University of Massachusetts Medical School Faculty Publications


Does EBV alter the pathogenesis of malaria

UMMS Affiliation

Program in Molecular Medicine

Publication Date


Document Type



Immunopathology | Parasitic Diseases | Parasitology


Plasmodium falciparum infections have been implicated in immune deficiencies resulting in ineffective control of Epstein-Barr virus, thereby increasing the risk of endemic Burkitt lymphoma in children. However, the impact of Epstein-Barr virus infections on the development of immunity to P. falciparum has not been studied in depth. In this review, we examine novel findings from animal co-infection models and human immuno-epidemiologic studies to speculate on the impact of acute gammaherpesvirus co-infection on malarial disease severity. Children are often concurrently or sequentially infected with multiple pathogens, and this has implications for understanding the development of protective immunity as well as in the evaluation of vaccine efficacy.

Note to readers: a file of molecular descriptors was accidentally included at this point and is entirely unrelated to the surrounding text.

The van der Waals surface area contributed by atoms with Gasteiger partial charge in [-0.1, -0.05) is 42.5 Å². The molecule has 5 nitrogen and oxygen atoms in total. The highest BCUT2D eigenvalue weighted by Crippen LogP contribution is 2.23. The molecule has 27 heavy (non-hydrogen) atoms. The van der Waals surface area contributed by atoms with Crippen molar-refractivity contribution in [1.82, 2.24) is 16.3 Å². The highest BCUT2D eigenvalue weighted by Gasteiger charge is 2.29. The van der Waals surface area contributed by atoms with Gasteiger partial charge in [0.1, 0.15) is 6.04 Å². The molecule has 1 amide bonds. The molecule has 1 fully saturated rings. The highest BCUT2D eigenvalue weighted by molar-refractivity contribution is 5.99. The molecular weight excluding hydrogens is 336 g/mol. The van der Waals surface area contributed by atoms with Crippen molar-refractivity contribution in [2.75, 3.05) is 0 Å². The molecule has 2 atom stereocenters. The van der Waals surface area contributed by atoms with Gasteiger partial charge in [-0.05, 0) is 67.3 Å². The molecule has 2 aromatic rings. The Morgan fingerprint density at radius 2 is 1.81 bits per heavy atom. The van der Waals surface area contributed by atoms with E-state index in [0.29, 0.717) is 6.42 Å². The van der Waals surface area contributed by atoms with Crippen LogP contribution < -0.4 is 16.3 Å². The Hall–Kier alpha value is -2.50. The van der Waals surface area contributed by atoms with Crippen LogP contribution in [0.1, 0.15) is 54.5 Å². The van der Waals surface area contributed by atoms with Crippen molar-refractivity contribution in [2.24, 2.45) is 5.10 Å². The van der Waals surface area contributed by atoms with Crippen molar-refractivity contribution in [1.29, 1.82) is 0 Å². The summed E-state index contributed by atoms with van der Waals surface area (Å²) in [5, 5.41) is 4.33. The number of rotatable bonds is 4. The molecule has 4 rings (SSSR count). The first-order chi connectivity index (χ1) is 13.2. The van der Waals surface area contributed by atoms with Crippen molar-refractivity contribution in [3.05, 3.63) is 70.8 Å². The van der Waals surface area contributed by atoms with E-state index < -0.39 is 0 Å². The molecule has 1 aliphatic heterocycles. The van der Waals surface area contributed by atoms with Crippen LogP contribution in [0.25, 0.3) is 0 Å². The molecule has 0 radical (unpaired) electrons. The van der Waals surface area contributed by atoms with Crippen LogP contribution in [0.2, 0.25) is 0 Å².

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Citation: Parasite Immunol. 2015 Sep;37(9):433-45. doi: 10.1111/pim.12212. Link to article on publisher's site

Related Resources

Link to Article in PubMed

Journal/Book/Conference Title

Parasite immunology

PubMed ID